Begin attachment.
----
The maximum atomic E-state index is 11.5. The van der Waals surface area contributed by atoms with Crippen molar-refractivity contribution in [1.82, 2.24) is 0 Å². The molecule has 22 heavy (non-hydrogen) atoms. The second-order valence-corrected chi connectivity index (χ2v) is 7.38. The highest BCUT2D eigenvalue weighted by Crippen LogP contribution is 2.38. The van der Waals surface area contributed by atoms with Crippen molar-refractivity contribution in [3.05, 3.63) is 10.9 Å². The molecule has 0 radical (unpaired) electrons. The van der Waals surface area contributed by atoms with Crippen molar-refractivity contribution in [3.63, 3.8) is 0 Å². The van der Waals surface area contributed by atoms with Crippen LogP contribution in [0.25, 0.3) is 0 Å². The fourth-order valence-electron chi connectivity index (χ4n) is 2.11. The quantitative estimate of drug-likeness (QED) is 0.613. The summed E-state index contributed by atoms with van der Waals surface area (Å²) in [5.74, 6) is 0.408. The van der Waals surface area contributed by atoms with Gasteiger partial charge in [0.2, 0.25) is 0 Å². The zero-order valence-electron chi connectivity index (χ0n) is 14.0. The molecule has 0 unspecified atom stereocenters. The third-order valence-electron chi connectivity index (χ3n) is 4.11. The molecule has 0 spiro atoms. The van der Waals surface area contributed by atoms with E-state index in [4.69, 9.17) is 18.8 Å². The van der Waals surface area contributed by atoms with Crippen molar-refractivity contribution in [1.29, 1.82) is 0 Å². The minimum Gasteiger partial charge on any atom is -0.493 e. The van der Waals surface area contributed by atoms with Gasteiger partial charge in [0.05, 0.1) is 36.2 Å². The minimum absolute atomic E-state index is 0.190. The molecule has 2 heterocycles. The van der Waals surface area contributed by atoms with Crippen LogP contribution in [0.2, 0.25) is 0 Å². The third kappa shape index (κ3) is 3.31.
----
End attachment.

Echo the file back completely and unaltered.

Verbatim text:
The maximum atomic E-state index is 11.5. The van der Waals surface area contributed by atoms with Crippen molar-refractivity contribution in [1.82, 2.24) is 0 Å². The molecule has 22 heavy (non-hydrogen) atoms. The second-order valence-corrected chi connectivity index (χ2v) is 7.38. The highest BCUT2D eigenvalue weighted by Crippen LogP contribution is 2.38. The van der Waals surface area contributed by atoms with Crippen molar-refractivity contribution in [3.05, 3.63) is 10.9 Å². The molecule has 0 radical (unpaired) electrons. The van der Waals surface area contributed by atoms with Crippen molar-refractivity contribution in [3.63, 3.8) is 0 Å². The van der Waals surface area contributed by atoms with Crippen LogP contribution in [0.25, 0.3) is 0 Å². The fourth-order valence-electron chi connectivity index (χ4n) is 2.11. The quantitative estimate of drug-likeness (QED) is 0.613. The summed E-state index contributed by atoms with van der Waals surface area (Å²) in [5.74, 6) is 0.408. The van der Waals surface area contributed by atoms with Gasteiger partial charge in [0.2, 0.25) is 0 Å². The zero-order valence-electron chi connectivity index (χ0n) is 14.0. The molecule has 0 unspecified atom stereocenters. The third-order valence-electron chi connectivity index (χ3n) is 4.11. The molecule has 0 spiro atoms. The van der Waals surface area contributed by atoms with E-state index in [4.69, 9.17) is 18.8 Å². The van der Waals surface area contributed by atoms with Crippen molar-refractivity contribution in [1.29, 1.82) is 0 Å². The minimum Gasteiger partial charge on any atom is -0.493 e. The van der Waals surface area contributed by atoms with Gasteiger partial charge in [0.05, 0.1) is 36.2 Å². The minimum absolute atomic E-state index is 0.190. The molecule has 2 heterocycles. The van der Waals surface area contributed by atoms with Crippen LogP contribution in [0.2, 0.25) is 0 Å². The third kappa shape index (κ3) is 3.31.